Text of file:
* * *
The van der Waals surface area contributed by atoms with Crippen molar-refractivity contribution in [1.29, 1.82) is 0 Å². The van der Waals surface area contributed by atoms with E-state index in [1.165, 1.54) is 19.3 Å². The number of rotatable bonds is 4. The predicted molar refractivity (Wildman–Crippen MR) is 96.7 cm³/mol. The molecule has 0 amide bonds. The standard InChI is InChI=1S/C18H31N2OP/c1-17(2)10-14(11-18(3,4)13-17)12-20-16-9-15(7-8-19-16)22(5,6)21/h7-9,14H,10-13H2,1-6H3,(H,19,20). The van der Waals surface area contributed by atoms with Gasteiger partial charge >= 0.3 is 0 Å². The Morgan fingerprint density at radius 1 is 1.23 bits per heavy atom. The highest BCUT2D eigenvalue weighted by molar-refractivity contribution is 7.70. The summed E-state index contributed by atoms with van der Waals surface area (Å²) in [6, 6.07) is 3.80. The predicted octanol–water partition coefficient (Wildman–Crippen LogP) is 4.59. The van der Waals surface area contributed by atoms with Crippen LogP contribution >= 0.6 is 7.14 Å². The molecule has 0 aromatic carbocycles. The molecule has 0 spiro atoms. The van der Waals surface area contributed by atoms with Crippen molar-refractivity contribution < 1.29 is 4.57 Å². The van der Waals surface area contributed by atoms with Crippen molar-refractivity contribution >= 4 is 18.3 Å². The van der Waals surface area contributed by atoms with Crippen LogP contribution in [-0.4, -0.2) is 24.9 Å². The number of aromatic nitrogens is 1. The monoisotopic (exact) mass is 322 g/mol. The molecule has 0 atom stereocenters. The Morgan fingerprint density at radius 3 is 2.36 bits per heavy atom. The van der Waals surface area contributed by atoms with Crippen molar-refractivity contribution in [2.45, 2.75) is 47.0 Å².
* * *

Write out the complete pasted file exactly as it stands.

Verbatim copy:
The van der Waals surface area contributed by atoms with Crippen molar-refractivity contribution in [1.29, 1.82) is 0 Å². The van der Waals surface area contributed by atoms with E-state index in [1.165, 1.54) is 19.3 Å². The number of rotatable bonds is 4. The predicted molar refractivity (Wildman–Crippen MR) is 96.7 cm³/mol. The molecule has 0 amide bonds. The standard InChI is InChI=1S/C18H31N2OP/c1-17(2)10-14(11-18(3,4)13-17)12-20-16-9-15(7-8-19-16)22(5,6)21/h7-9,14H,10-13H2,1-6H3,(H,19,20). The van der Waals surface area contributed by atoms with Gasteiger partial charge >= 0.3 is 0 Å². The Morgan fingerprint density at radius 1 is 1.23 bits per heavy atom. The highest BCUT2D eigenvalue weighted by molar-refractivity contribution is 7.70. The summed E-state index contributed by atoms with van der Waals surface area (Å²) in [6, 6.07) is 3.80. The predicted octanol–water partition coefficient (Wildman–Crippen LogP) is 4.59. The van der Waals surface area contributed by atoms with Crippen LogP contribution >= 0.6 is 7.14 Å². The molecule has 0 aromatic carbocycles. The molecule has 0 spiro atoms. The van der Waals surface area contributed by atoms with Crippen molar-refractivity contribution < 1.29 is 4.57 Å². The van der Waals surface area contributed by atoms with Crippen molar-refractivity contribution >= 4 is 18.3 Å². The van der Waals surface area contributed by atoms with Crippen LogP contribution in [-0.4, -0.2) is 24.9 Å². The number of aromatic nitrogens is 1. The monoisotopic (exact) mass is 322 g/mol. The molecule has 0 atom stereocenters. The Morgan fingerprint density at radius 3 is 2.36 bits per heavy atom. The van der Waals surface area contributed by atoms with Crippen molar-refractivity contribution in [2.45, 2.75) is 47.0 Å².